Senate Education Committee votes to repeal school spending thresholds
The Senate Committee on Education voted 4 to 2 to repeal the allowable growth spending thresholds in the new education law, Act 46. The action comes on the heels of a vote by House counterparts to keep spending thresholds in place with a 0.9 percentage point increase to account for an unexpected increase in health care premiums.
"I would remind folks that this was not in our version of Act 46," said Sen. David Zuckerman, who introduced S.233, a bill that would repeal the spending cap.
Zuckerman said he didn't think the allowable growth mechanism was a big deal when they passed it but "with seven months of information and experience in real world Vermont we are seeing that it was a rather brash action relative to the goals we set out in Act 46."
The House pushed for the two year cost containment provision in the final hours of negotiations. The allowable growth percentage, or AGP, assigns each school district an amount they can increase spending from 0 to 5.5 percent based on the previous year's per pupil spending. If a district votes to spend more than the allowed amount they are fined with a double tax on each additional dollar.
Debra Taylor, the superintendent of Rutland Central Supervisory Union's testimony to the Senate panel further drove home the need for repeal, according to Zuckerman. Taylor called AGP, "arbitrary" and said it doesn't take into account annual budget variations and complexities. She cited three examples of school districts that had been hard hit by the cost containment scheme even though they were low spending districts.
Proctor School District is allowed to grow 1.9 percent, however, average spending for the past three years has seen increases of only 1.5 percent. "Proctor has maintained these modest increases through careful planning and precision in their budgetary process. The impact of the AGP target is nearly $200,000 in reductions which will result in a decrease in education spending of $78,000, or a 1 percent reduction in overall education spending below FY16 levels."
"I don't think any of us anticipated hitting the low spending schools," said Sen. Ann Cummings, chair of the Senate ed panel.
Lawmakers are hearing that a number of districts are spending reserve funds to stay under the allowable growth. At the same time, the state is planning to use $20 million in unused special education funds to keep taxes lower for FY17 but there are no reserves in FY18.
"There are communities staying under the threshold by creatively playing games with their budgets and some of that creativity is just pushing the bubble into the next year, which isn't actually changing the system which I think was our goal in Act 46," Zuckerman said.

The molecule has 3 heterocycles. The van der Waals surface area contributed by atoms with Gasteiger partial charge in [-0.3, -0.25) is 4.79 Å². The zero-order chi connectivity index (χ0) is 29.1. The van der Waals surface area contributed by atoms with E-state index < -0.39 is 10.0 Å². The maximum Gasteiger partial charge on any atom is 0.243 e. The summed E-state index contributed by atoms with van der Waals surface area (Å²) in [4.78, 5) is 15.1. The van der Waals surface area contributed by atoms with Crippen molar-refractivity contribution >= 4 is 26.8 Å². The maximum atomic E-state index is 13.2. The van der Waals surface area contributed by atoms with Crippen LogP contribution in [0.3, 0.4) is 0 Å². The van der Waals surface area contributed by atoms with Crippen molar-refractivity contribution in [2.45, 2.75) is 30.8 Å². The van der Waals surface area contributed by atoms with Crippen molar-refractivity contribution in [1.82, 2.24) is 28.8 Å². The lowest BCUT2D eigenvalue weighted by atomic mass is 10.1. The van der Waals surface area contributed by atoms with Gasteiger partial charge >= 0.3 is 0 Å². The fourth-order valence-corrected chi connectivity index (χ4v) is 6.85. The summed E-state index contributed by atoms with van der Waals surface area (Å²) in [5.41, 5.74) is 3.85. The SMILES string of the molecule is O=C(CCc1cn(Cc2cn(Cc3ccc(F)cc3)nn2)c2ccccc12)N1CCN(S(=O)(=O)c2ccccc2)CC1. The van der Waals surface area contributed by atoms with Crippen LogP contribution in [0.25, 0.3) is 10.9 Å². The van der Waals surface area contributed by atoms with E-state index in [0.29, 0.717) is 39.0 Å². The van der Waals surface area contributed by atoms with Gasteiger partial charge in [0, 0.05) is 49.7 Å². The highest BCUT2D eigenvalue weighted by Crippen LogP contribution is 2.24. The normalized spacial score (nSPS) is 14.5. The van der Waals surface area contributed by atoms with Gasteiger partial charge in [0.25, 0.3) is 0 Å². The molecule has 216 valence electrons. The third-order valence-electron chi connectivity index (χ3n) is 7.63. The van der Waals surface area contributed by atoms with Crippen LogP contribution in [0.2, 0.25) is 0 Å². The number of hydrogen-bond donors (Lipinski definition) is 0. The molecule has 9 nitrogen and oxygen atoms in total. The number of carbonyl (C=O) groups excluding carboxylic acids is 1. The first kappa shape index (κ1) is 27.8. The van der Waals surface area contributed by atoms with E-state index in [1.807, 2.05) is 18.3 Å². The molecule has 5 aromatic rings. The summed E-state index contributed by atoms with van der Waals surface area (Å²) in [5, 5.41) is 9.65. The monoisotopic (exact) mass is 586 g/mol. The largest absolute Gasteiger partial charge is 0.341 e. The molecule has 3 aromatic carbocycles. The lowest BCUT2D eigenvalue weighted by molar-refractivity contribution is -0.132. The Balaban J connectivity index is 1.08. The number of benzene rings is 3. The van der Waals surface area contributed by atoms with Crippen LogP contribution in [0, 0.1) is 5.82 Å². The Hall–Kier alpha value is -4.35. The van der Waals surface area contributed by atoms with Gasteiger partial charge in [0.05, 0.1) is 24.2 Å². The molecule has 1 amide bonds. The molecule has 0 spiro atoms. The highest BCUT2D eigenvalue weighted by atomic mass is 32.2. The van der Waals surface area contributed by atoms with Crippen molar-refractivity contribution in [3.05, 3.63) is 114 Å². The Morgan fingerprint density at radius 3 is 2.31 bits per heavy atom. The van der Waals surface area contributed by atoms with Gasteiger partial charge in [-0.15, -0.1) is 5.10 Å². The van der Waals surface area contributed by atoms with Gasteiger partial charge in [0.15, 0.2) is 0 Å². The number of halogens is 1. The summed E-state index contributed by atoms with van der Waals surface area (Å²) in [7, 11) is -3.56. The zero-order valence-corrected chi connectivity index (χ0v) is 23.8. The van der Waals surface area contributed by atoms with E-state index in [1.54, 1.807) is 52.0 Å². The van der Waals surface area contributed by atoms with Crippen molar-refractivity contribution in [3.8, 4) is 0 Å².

"Are we actually doing something here that is functionally helping school boards do better or is it penalizing those who have been cost conscious?" asked Zuckerman.
Zuckerman said he wants to repeal AGP because of uncontrollable costs schools face such as special education, changes in student enrollments and increases in health care premiums.
Sen. Dustin Degree, R-Franklin, voted against the elimination of the tax relief provision.
"We had five months to come up with something," Degree said. "There are a lot of ways we could do it but this is the one that people were willing to look at. I think what the House [education committee] has done is a lot better option. I think repealing these caps without discussing this further and without even looking at what the House has done is a bad idea," he said.
Cummings said the vote wouldn't end the discussion. "We will have to reach a compromise at some point," she said. "I think we can also try and find a way to do some cost containment immediately that is not impacting the towns that are doing what we asked them to do."
Sen. Philip Baruth, D-Chittenden, also voted against repealing AGP and said he wished there were more time to put something better together, but he can't support repeal when he "actively sold the whole package to the Senate and Vermonters as something with short term cost containment and long term savings. The problem with voting to repeal in the first couple weeks is that we are sending a big signal that if you indicate you aren't happy with the governance changes in three years we are going to repeal that, too."
The Senate Finance Committee will be the next to consider S.233. Lawmakers are racing to get a decision in place in time for school boards to go to the printers with proposed budgets.
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